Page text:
The big problem here is that, outside of mentioning John’s past, it’s not investigated in any detail.  Apart from a photograph, he has no tether to his pre-Mandroid past, so we can feel for his loss, but we can never know its true depths, because we never learn about his past relationships.  Perhaps that was partially intentional on the filmmakers’ part: by not giving us a glimpse into his past, we understand his loss and emptiness that much more (that is, we may empathize through this feeling of incompleteness).  Unfortunately, ignorance is not always bliss any more than knowledge is always ecstasy.  Consequently, like the rest of Eliminators, this attempt only works by about half.  It’s a fun, mildly entertaining half, but I couldn’t help thinking that the other half was so close to getting it right I could almost touch it and turn the total experience into one whole ball of joy.  So near, and yet, so far, I suppose.

MVT:  The main idea is intriguing, and it’s something there wasn’t a ton of in the mid-Eighties.  Plus, it’s ambitious on its face, so points for that.

Make or Break:  The big showdown works well enough, under the circumstances.  Of course, it also resolves itself in a headscratchingly unresolved way.  You’ll know what I’m talking about when you see it.

Score:  6.25/10         

Wednesday, March 11, 2015

The Final Executioner (1984)


Over a mix of black-and-white and color archival scenes featuring atomic bomb test footage, volcanos erupting, and cities in ruins, we are told that the world has now been divided into two groups: the rich and the contaminated masses (so, not too far off what it was before the nuclear holocaust), and that the contaminated people are regularly hunted and killed to stop the spread of their sickness.  However, we’re also told that one day someone realized that the contamination was finished; all the people were now clean.  Cut to Alan (William Mang) and his wife (Cinzia Bonfantini, and the only reason we know she’s Alan’s wife is because she is credited as such) as they are ousted from the city and reclassified as “hunting material.”  Soon enough (though it doesn’t feel like it), lone hunter Erasmus (Harrison Muller, Jr.) is in competition with Edra (Marina Costa) and her band of scummy hunters to see who can take down the most contaminated people in one day.  Including Alan and his spouse.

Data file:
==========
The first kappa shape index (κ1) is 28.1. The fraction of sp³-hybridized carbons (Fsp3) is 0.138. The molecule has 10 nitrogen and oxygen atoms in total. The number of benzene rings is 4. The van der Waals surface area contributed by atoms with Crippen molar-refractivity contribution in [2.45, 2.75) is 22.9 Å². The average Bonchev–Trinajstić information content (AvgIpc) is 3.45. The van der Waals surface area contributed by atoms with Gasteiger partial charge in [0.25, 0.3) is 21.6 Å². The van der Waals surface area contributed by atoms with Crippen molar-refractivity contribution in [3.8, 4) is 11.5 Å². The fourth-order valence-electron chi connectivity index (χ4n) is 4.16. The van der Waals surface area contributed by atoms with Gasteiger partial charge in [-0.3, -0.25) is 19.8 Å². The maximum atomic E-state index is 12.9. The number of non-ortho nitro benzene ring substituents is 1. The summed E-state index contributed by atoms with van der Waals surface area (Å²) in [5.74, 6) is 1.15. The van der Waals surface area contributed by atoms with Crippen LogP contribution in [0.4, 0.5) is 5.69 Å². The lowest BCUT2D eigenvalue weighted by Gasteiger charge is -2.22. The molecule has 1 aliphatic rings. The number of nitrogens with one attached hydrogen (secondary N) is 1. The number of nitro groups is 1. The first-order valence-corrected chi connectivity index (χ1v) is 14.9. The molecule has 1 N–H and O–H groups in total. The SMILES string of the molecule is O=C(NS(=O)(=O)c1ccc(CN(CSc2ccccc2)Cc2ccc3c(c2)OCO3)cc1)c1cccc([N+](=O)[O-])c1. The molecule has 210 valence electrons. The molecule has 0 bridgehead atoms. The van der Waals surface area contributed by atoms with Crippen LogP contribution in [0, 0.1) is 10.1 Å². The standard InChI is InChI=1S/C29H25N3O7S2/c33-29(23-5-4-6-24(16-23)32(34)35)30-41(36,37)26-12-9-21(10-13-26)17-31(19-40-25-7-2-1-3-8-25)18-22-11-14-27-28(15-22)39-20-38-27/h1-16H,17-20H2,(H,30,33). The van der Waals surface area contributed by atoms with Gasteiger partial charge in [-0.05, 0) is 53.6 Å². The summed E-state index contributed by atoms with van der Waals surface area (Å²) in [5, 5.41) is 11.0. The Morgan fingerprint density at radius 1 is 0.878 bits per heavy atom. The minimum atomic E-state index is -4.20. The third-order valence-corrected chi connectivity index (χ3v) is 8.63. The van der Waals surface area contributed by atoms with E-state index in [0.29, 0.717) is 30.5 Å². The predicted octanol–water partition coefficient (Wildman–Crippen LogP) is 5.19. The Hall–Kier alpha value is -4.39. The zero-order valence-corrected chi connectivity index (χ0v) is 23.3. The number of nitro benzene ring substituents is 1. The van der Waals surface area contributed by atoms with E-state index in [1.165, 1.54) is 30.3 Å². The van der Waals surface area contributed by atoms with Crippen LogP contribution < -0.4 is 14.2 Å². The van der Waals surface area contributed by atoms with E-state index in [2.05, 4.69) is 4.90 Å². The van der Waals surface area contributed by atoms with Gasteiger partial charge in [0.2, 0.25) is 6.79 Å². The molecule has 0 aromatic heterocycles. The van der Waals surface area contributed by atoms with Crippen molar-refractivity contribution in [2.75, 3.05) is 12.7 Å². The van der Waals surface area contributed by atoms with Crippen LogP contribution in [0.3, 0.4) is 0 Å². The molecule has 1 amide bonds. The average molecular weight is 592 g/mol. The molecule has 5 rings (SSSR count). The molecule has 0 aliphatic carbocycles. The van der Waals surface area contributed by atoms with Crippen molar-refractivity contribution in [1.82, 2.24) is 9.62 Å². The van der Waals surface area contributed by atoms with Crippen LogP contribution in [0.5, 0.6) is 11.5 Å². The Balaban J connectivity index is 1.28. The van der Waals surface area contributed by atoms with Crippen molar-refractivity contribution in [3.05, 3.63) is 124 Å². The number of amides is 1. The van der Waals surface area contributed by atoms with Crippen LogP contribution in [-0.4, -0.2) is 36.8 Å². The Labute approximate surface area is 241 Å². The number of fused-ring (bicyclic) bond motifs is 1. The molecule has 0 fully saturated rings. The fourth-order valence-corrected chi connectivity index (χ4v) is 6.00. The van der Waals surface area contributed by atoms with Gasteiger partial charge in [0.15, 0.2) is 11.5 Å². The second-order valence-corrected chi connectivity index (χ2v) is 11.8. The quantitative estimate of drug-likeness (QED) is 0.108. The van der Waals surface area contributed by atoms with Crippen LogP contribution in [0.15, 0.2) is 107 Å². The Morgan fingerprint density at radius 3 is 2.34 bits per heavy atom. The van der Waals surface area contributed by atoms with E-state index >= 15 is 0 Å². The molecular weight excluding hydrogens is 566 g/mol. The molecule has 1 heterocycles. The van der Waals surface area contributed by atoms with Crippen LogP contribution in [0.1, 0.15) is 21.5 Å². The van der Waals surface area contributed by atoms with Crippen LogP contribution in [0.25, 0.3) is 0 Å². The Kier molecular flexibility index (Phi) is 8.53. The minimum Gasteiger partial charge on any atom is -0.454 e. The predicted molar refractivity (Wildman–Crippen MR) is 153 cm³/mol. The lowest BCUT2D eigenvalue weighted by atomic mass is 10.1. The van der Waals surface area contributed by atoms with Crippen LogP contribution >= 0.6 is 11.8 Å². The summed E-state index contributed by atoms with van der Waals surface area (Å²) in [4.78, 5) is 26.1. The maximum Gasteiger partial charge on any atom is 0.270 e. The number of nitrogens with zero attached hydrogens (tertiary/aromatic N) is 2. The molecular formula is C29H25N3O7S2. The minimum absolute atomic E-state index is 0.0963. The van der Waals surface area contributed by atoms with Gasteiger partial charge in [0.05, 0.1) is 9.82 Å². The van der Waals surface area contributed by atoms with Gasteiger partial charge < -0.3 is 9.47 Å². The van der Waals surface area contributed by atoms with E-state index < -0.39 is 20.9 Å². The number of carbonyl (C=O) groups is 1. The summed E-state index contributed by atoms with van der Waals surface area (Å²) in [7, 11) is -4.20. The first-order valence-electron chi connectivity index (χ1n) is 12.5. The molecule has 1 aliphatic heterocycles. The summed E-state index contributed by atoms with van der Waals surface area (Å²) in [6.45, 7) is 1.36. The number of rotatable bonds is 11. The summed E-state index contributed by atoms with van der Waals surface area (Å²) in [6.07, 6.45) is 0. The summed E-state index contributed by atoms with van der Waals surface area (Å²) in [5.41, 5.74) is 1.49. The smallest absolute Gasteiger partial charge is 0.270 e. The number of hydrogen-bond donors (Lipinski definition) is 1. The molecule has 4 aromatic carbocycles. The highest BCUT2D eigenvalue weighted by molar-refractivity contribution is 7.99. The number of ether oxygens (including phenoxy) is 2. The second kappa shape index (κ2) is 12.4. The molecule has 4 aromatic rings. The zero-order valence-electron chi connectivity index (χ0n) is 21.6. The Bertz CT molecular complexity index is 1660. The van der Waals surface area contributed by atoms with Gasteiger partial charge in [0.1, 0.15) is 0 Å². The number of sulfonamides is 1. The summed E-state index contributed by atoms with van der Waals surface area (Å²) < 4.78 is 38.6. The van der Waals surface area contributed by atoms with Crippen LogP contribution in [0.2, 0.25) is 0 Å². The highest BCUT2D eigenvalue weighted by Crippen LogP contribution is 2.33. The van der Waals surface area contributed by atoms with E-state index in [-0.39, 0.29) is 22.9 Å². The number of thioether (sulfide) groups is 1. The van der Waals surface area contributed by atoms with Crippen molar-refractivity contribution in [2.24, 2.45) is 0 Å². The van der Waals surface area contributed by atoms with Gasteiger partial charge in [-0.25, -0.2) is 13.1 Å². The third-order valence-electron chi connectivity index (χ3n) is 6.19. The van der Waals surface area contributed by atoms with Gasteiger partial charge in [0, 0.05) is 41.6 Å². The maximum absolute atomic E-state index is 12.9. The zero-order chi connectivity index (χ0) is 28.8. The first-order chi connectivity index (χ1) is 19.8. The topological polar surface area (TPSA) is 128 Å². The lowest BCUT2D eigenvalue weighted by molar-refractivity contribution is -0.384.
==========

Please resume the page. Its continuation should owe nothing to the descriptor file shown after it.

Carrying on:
Romolo Guerrieri’s The Final Executioner (aka L’ultimo Guerriero, aka The Last Warrior) is yet another in the lengthy heritage of Pasta-pocalypse films that sprang up from Italy in the wake of John Carpenter’s Escape from New York.  For as much as it clings to certain motifs of the subgenre, though, it also strays pretty far afield in other, significant ways.  As is customary, there is the critique of society along class lines.  The rich control everything, and the poor are victims forced to behave brutally in order to survive.  By that same token, the elite rich (here embodied by the hunters [since we never see an actual bourgeois rich person outside the hunting reserve], even though they live in the wastelands in rundown manses that look like they could have been used as sets in one of Meatloaf’s music videos) are savages by nature.  They are callous in their disregard for human life, and they think nothing of killing in order to maintain the status quo that they have manufactured (although any context as to why this serves their needs is left shrouded in mystery for the viewer, and it makes no logical sense, so we’re left only with the generality that all rich people are evil people).  Of course, this means that we have to assume that Alan was at one time one of the rich elite (he is a cybernetics specialist), so he should be hardhearted and vicious before he is sent to the hunting reserve, but he’s not (or we’re heavily encouraged to assume he’s not).  It’s only after his encounters with Erasmus and Edra that his bloodlust grows.

As seen in multitudinous films of this ilk (Endgame, Turkey Shoot, The Running Man, et cetera), there is also the recycling of a variation on The Most Dangerous Game afoot herein.  Most succinctly summed up in the scene where Edra’s gang and Erasmus lurk near a pond waiting for the contaminated people to crest the hill like a herd of gazelle approaching a watering hole, they pick the people off one at a time.  They later tally who killed whom like they’re comparing points on stags’ racks.  What’s interesting here is that the prey isn’t really the focus (outside of our man Alan and his wife).  They are literally nothing more than faceless game at a reserve.  It’s odd that our attention should be on the hunters as anything other than antagonists, but it’s their relationship that drives a large portion of the narrative, not Alan’s struggle against them as might be assumed.  The competition angle of the film, normally set up between hunter and prey is instead here predominantly between hunter and hunter.  The tension between these people is strong.